Did you know it was possible to bake an entire loaf of bread with a giant bubble/hole through the center of the loaf?
Well, it certainly is when you take the dough out of the bread maker and bake it yourself in the oven. But no worries, as the saying goes, when life hands you bread with a hole, make breakfast!
Not the saying you’re familiar with? (Shrugs shoulders)
I’ve been baking up a bread storm recently, which I need to get in check because eating a loaf every 2 days by myself is getting excessive. Still, I’m loving it. With the help of my bread maker (I have this one) I’ve enjoyed freshly baked bread for cheaper than a bakery and with no artificial ingredients whatsoever. It not only tastes (and smelllssss) amazing, but it’s saving us some money too.
Recently we’ve cracked down (yet again) on our grocery budget. It’s been rising (yet again) and we wanted to take a closer look as to why. I know one definite reason is we’ve been eating at home more, which we will continue to do for sometime after Saturday night’s circus at Bad Daddy’s.
High chairs are not Kaitlyn’s thing. The girl likes to be in the action. Maybe we’ll try dinner out again in about 3 years.
The focus on the budget isn’t to make the bill as low as possible (though lower certainly is better, amiright?), but to be more aware of what we are spending and keep it in check. Here are 5 ways I’m reining in our grocery expenses…
1. Using up the freezer inventory. Recently we were gifted about 15 pounds of grass-fed beef in different cuts. I know, I know, incredible! I’m making sure to incorporate it into our weekly plan, but while filling the freezer, I came across some frozen chicken and a couple bags of frozen vegetables that had been in there a while. In effort to not let them expire and go to waste, I am writing them into the meal plan. That goes for the pantry too!
2. Making a list to avoid grabbing pricey extras. I’m pretty great at sticking to a list, but sure enough as I’m checking out I see one of these beauties and can’t help myself. Though I love them, I need to account for them in the budget and not just consider them a freebie, as tossing a few in the cart will jack up the bill quickly. So instead, I pull a Santa and make a list, write it out twice (I know I’m not the only one), then stick to it.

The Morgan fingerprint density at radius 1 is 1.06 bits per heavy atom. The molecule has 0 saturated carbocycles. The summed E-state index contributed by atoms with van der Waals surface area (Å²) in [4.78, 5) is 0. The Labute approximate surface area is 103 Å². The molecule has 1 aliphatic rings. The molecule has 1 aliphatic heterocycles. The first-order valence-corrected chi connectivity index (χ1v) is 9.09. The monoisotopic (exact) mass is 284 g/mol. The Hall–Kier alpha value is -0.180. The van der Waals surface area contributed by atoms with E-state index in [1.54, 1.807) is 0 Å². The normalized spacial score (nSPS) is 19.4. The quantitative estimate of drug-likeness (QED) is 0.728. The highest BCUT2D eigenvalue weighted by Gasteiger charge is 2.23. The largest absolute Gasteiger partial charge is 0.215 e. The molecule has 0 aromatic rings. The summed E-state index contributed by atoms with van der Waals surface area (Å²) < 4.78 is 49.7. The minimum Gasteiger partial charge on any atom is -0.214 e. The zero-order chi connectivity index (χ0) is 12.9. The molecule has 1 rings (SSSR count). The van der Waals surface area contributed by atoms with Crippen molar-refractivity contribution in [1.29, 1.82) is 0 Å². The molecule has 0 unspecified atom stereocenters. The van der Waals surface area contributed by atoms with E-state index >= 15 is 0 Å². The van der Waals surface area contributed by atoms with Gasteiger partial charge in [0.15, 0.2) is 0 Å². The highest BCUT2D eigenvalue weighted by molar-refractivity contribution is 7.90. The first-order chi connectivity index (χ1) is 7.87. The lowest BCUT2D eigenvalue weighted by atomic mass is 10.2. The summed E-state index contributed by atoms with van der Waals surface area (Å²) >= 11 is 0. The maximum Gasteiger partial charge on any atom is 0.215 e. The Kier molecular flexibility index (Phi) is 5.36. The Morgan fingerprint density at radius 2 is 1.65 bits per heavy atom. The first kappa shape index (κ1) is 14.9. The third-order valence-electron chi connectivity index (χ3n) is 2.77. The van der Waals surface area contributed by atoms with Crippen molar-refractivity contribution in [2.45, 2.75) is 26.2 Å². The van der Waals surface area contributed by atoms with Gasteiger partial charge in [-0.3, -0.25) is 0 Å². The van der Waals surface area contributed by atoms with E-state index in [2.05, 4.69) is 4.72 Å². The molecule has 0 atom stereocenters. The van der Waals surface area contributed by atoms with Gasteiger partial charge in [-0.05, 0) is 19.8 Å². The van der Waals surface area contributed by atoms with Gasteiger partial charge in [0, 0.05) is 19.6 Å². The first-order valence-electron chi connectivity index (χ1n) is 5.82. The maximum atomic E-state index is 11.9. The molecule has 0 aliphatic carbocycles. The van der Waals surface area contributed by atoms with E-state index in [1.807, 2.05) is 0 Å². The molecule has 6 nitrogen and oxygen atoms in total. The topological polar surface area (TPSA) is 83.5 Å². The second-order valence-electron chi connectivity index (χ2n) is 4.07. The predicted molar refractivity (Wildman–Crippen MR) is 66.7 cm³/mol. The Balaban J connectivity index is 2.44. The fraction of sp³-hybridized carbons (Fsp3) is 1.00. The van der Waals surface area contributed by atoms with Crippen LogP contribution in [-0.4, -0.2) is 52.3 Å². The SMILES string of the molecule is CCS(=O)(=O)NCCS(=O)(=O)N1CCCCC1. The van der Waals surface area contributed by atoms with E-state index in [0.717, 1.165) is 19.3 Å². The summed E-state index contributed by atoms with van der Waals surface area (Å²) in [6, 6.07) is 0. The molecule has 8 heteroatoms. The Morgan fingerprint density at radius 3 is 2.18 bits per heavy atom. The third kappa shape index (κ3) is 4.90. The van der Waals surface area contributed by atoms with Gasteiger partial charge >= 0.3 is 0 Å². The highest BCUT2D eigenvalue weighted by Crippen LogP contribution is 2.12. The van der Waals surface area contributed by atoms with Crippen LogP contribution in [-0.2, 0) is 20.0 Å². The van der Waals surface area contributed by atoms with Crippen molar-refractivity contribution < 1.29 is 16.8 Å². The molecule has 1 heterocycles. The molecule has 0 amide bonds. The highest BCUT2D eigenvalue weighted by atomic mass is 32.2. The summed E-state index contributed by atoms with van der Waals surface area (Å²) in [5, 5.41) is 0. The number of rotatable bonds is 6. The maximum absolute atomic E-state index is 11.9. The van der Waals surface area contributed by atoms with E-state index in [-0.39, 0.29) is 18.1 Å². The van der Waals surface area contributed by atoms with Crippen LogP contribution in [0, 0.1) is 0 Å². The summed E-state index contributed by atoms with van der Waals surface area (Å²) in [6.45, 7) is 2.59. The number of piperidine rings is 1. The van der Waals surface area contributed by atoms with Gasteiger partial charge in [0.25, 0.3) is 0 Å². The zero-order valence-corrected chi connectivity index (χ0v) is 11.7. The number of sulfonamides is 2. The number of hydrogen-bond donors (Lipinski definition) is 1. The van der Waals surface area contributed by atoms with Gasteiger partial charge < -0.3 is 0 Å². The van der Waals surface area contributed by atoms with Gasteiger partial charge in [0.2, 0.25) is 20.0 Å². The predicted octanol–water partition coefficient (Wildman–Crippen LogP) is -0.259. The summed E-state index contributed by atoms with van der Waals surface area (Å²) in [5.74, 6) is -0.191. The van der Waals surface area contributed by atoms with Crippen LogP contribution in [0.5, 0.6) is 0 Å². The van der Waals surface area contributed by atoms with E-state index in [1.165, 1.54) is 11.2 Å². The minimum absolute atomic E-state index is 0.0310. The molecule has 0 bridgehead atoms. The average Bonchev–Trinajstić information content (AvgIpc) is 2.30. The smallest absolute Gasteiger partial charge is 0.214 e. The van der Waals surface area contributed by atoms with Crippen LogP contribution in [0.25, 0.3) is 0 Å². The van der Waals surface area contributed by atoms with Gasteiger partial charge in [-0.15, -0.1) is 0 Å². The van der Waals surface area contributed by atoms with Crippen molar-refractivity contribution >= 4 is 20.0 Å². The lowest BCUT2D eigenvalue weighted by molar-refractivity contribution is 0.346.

3. Add in at least one cheaper meal per week. THIS IS BRAND NEW INFORMATION said none of you ever, but I got out of the habit of vegetarian meals, cheaper cuts of meat or leftovers and now that I’m incorporating them again, it’s easy to see a difference in the grocery bill. This crock pot black bean soup is a regular in the rotation, as David says it is his favorite meatless meal at the moment.
4. Buying alcohol separately. The grocery store really isn’t the cheapest place to buy beer and wine, but I find myself doing it anyway because, well, motherhood requires it but doesn’t allow for shopping at multiple stores on a regular basis. This month we created a separate budget for alcohol and bought it all ahead of time. I considered Total Wine, but actually found better prices at Walmart.
This bottle of Josh wine is usually $14-$15 at my grocery store.
5. Investing in from-scratch items. I groaned a little as I had to buy more flour (my favorite) and a new bottle of yeast, together totally about $10. However, once I considered how many pizzas or loaves of bread it would make me, I realized how it is saving me money overall, and for a higher quality product.
I hit up both Whole Foods and Harris Teeter for this week’s food haul and it totaled about $165, including 15 cans of no-salt-added green beans for Koda and a couple non-food items like tin foil and an aluminum pan to take some of these to a friend. I feel pretty good about that, especially since we are eating at home now for the foreseeable future.
BONUS: Along the idea of from-scratch, I like to use every ingredient to it’s maximum capacity. Last night’s roasted chicken remains went into the crockpot with my freezer broth bag (#8 here) and is now ready to be used in Thursday’s vegetable beef soup. Last Friday’s extra pizza dough was frozen, then used for Hailey and Kaitlyn’s dinner last night. Leftover rice can be put into soup, etc. I realllllly hate to throw away food and try to get creative about incorporating leftovers wherever I can.
*Looking for lunch ideas? I was too and y’all gave me a ton of great ideas (thank you!) on my facebook page, so check them out if you’re in a rut.
Do you keep a close eye on your grocery bill?
What do you find makes the biggest difference in how much you spend?